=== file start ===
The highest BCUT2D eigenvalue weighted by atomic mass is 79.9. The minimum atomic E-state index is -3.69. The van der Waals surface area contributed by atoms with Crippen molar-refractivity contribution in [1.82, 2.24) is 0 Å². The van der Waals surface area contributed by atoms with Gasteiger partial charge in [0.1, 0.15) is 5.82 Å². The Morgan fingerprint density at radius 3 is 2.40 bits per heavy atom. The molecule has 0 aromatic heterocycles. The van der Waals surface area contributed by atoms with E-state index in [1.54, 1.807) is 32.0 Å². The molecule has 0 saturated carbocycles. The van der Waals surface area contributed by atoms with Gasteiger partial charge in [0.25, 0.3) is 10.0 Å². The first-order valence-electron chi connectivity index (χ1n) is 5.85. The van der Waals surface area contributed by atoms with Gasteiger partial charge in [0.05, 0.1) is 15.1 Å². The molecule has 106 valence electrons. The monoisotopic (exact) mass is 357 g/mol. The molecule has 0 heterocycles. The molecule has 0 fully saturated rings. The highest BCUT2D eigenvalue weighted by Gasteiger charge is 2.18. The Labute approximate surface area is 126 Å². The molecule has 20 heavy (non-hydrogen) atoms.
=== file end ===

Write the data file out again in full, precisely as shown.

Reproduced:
The highest BCUT2D eigenvalue weighted by atomic mass is 79.9. The minimum atomic E-state index is -3.69. The van der Waals surface area contributed by atoms with Crippen molar-refractivity contribution in [1.82, 2.24) is 0 Å². The van der Waals surface area contributed by atoms with Gasteiger partial charge in [0.1, 0.15) is 5.82 Å². The Morgan fingerprint density at radius 3 is 2.40 bits per heavy atom. The molecule has 0 aromatic heterocycles. The van der Waals surface area contributed by atoms with E-state index in [1.54, 1.807) is 32.0 Å². The molecule has 0 saturated carbocycles. The van der Waals surface area contributed by atoms with Gasteiger partial charge in [0.25, 0.3) is 10.0 Å². The first-order valence-electron chi connectivity index (χ1n) is 5.85. The van der Waals surface area contributed by atoms with Gasteiger partial charge in [0.05, 0.1) is 15.1 Å². The molecule has 106 valence electrons. The monoisotopic (exact) mass is 357 g/mol. The molecule has 0 heterocycles. The molecule has 0 fully saturated rings. The highest BCUT2D eigenvalue weighted by Gasteiger charge is 2.18. The Labute approximate surface area is 126 Å². The molecule has 20 heavy (non-hydrogen) atoms.